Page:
“Communism….I think people are trying to erase it from Poland’s history. But there were some things that were good under communism. The cinema, the theater. And people are forgetting,” Peter is telling me an hour later. We’re sitting on a blanket in a park that seems to be covered in Polish teens -- they’re all smoking, laughing, or drinking. They somehow all look like kids in my high school I would have found intimidatingly cool.
“And capitalism,” he continues, wrinkling his nose now, “capitalism is about what you have. It’s to have instead of to be.”
He’s drunk and I think he wouldn’t be saying these things otherwise. These things about souls. Everyone else I have asked about communism talks in terms of stuff. How little of it there was. No food on the shelves, no clothes in the stores.
The man who drove me to Wroclaw talked to me about the cars. His father wanted to buy a car and he saved his money for ten years. And then, when he finally had the money, he went to the Party for permission was told the price of the car went up. Then, after he’d me the new price, he was told he was on a waiting list. He waited and waited for that luxury.
Peter isn’t talking to me about sad stories that he’s heard. He’s telling me about the cinema, he says because the cinema is about what you are. Under oppression, you have to be more creative, more artistic, in order to say what you are. With capitalism, it’s about what you have. Or so he is telling me, his sentences running into one another.
Later, he tries to kiss me, mashing his mouth against mine harshly. I pull my head back, smile, and tell him that I don’t want that. His thought process makes sense to me but I can tell that mine does not to him. He tries again and I dodge again and we sit there awkwardly for a few minutes until I take my leave.
There is a square in Wroclaw where the buildings were so curiously flat it looked like someone had sliced the fronts off. A man there is selling wooden masks so elegantly detailed that they catch my breath when I see them. He is old, leaning over the masks he’s lovingly displayed on a wire rac; and smiling toothlessly at anyone who stops by. I try to subtly take a photo of one of his masks and his face turned dark and he flapped his arms, chasing me away. I trip over a dwarf as a leave, standing on the ground, smiling and proffering a sunflower to passerby.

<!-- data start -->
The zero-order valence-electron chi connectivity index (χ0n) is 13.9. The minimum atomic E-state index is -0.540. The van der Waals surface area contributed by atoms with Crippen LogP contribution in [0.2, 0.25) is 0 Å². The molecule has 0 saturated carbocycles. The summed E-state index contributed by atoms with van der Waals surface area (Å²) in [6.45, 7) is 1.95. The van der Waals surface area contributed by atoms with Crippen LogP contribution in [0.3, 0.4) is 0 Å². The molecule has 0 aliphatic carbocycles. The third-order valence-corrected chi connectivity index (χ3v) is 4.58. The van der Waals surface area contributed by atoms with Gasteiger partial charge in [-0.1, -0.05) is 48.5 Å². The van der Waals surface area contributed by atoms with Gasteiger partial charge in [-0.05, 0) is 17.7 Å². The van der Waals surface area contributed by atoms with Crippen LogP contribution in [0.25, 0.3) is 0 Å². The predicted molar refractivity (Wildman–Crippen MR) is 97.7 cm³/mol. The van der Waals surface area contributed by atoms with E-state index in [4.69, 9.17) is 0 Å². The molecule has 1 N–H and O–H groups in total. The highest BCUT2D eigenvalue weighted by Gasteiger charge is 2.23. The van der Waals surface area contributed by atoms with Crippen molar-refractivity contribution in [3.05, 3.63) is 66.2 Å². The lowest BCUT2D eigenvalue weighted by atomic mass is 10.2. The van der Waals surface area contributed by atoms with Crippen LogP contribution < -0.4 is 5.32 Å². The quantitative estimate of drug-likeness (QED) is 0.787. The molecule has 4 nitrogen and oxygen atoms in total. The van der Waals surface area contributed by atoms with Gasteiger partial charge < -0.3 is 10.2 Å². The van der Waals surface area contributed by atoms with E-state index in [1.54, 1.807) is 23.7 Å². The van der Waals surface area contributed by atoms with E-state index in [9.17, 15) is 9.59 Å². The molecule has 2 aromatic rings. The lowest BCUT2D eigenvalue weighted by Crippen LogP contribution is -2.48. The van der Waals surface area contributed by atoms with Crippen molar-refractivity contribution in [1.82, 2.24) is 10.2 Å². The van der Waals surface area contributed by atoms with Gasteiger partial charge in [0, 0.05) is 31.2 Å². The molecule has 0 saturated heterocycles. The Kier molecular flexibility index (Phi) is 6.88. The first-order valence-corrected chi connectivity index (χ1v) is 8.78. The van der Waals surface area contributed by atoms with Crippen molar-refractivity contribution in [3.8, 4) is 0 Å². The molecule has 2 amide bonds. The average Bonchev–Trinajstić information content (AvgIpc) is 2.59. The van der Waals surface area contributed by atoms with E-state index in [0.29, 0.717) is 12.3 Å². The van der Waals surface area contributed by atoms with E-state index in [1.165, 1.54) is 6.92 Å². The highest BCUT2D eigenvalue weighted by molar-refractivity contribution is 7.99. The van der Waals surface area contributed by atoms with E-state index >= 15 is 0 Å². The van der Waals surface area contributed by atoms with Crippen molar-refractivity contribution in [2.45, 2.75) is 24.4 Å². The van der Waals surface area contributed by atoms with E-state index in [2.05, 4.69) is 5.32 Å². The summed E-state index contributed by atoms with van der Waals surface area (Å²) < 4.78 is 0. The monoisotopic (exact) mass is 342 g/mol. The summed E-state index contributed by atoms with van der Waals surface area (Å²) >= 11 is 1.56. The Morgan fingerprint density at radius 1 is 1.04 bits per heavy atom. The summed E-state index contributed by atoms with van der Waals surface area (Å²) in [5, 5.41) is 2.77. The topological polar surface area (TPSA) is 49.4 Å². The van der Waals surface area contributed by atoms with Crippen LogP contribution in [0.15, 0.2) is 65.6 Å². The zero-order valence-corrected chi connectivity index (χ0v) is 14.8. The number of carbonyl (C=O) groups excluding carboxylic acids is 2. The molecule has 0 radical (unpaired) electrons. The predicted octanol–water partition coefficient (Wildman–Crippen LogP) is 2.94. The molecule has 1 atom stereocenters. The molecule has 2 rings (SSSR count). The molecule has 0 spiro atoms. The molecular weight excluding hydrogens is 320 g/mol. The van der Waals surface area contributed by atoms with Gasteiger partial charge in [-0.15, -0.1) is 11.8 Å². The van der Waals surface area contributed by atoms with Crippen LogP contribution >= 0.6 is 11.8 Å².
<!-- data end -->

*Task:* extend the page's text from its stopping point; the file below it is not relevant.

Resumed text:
There’s something I want from this old man, from Peter, from the man who drove me here, from the busker who played me Stand By Me. Something more than the small favors that travelers constantly have to ask for -- the rides and pictures and directions and reminders of home. I want to know what it was like here, before the bursts of color, the large sculptures, the small dwarves.
It’s more than that really though. I want them to tell me that if it happens, if there is a seismic shift in the way that not just my world, but the world as I know it functions, that it will be okay. That if I become an adult and raise children in a country that actively embarasses me they won’t turn into citizens of that place. Our human noise won’t change. I want to know that if it happens we’ll all still care and write and want to place a hundred and sixty three whimsical dwarves around our city. I want these Polish people, who get so excited when I tell them I’m from Chicago to reassure me. But I don’t need them to, not yet, because it’s the summer of 2015 and I roll my eyes every time someone asks me about next year’s election.
None of them can. Of course not. Many weren’t even there and many don’t speak the only language that I can. In the square, I sit by the fountain, looking at the masks I won’t pay for. People wander in and out of a McDonalds across the street from the church, built into an old building and serving both American french fries and Polish spiced chicken nuggets. The busker sings to me, giving me advice from across the ocean about what to do if the moon is only light by which we see. It’s a song I’ll ask everyone I can to play for me that summer.